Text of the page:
Law Lecture 4

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Management and Organizational Studies
Management and Organizational Studies 2275A/B
Philip King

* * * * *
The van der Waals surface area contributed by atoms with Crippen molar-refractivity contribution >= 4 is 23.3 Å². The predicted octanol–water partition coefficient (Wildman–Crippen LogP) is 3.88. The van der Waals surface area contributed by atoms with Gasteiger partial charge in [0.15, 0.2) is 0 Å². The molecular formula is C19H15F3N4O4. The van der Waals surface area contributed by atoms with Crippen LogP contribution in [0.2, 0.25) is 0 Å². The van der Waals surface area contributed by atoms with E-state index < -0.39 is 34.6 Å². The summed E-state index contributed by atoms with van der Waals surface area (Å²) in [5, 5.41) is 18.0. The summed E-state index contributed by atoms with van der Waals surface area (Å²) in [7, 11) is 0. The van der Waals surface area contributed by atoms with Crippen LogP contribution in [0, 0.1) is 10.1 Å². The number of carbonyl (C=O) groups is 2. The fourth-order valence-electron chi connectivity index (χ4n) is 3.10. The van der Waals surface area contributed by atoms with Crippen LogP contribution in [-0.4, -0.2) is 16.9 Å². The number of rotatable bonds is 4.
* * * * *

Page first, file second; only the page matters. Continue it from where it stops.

Law: Lecture four  Very large gap between what people say they will do, and think what they will do, AND what people actually do in real life  So why do people not do the right thing?  People do not report because they doubt what they see, and how it doesn’t match the personality type of the person (denial)  If not in denial, you must make a decision to come forward or not; you are taking a risk of losing your career and enormous consequences  Doing the right thing can carry large consequences  The same pattern appears: anyone that is aware of the wrong doing has to make a choice; they convince themselves that the wellbeing of the organization is more important than the individual case; they choose to deal with it internally (quietly and hush it out)  Developing a framework for ethical decisions needs to be realistic  Agriculture Canada example (audio); was sued, fired, and discredited but won their case  Karen Olivery: Pediatric kidney diseases; discovered the drug she was giving her patients was killing them; she won her case but was fired, sued and discredited Tort Law  Involves compensating people for harm done to them  Compensatory mechanism  Wealth redistribution mechanism in the form of compensation  Based on fault: when we compensate people, we do it because someone else was in fault  Distinguished from other compensation mechanisms which are not based on fault; no fault auto insurance, workers compensation are some examples  workers compensation: first problem would be you would have no case unless it was the employers fault (unlikely to collect and no effective remedy if it was your fault or coworkers fault); enormous barriers to people even when the employer is in fault (suing a billion dollar company against you while recovering an injury will unlikely get an effective remedy); due to this, injuries give compensation without fault; the majority of people who get injured are young because they are inexperienced (they can afford court the least due to new families, etc.)  auto insurance: perceived injustice and concern that a lot of money was going to lawyers (insurance companies wanted to make it as expensive and time consuming as possible, because they knew they were in advantage); due to this injustice, 99% of automobile incidents are non fault (unless the injuries are massive); but can’t sue in non fault situations (ex. You are not making money right now but will be in a few months; will get zero pay to compensate); if you do not fit the formula, you run into problems  in Canada, we are a mix between no fault and fault  where does tort law come from? Comes almost entirely from cases; when law was being formed (700-800 years ago), there were two classes: the lords and the peasants; the rich made the laws  trespass to person and trespass to property are the two original tort laws that were formed (which is what the rich wanted); defamation then came about (ruining ones reputation), then fraud, nuisance, and has further expanded ever since  the body of case law is expanding, not only in the number of cases, but number of tort laws that will be used  all have one element in common: intention (to win, you needed to prove that it was intentional in order to win)  ought to known better, should have known better (negligence); now tort law got expanded to non intentional as well  TORT LAW can be made up of two things: Intentional and Negligence  Tort law goals: compensation and the secondary goal of modifying people’s behavior accordingly (acting more safely, and responsibly)  Vicarious (shared liability): employer are liable for the wrongdoing of an employee (ex. Bouncer doing something wrong but you take responsibility; bouncer is primarily liable, but employer is also liable); are responsible because you are responsible when things are going well, could have controlled it, controlled the environment); avoid this through buying insurance, training your employees better and enforcing consequences (having a contract will not work)  this will increase costs which will be pushed over to clients through increasing prices  Tort law distributes true costs among all people who use the facilities (why cover and beers is expensive; partial money goes towards these situations and avoiding them)  Tort law is almost entirely case law: raises couple interesting points: (1) fairly predictable but also prone to mistakes because we are dealing with humans (2) everything has to be based on evidence (what does the plaintiff must prove to be successful); must tip that balance of probability in your favor; arguments in court start with evidence (how much money and effort will you have to go through to retrieve and preserve evidence)  Each law has its own elements: ex. Trespass: elements are to prove that they were on plaintiff’s land intentionally without consent (the intention is not merely to do wrong, but do the thing that was wrong); may not even know you were trespassing, but i
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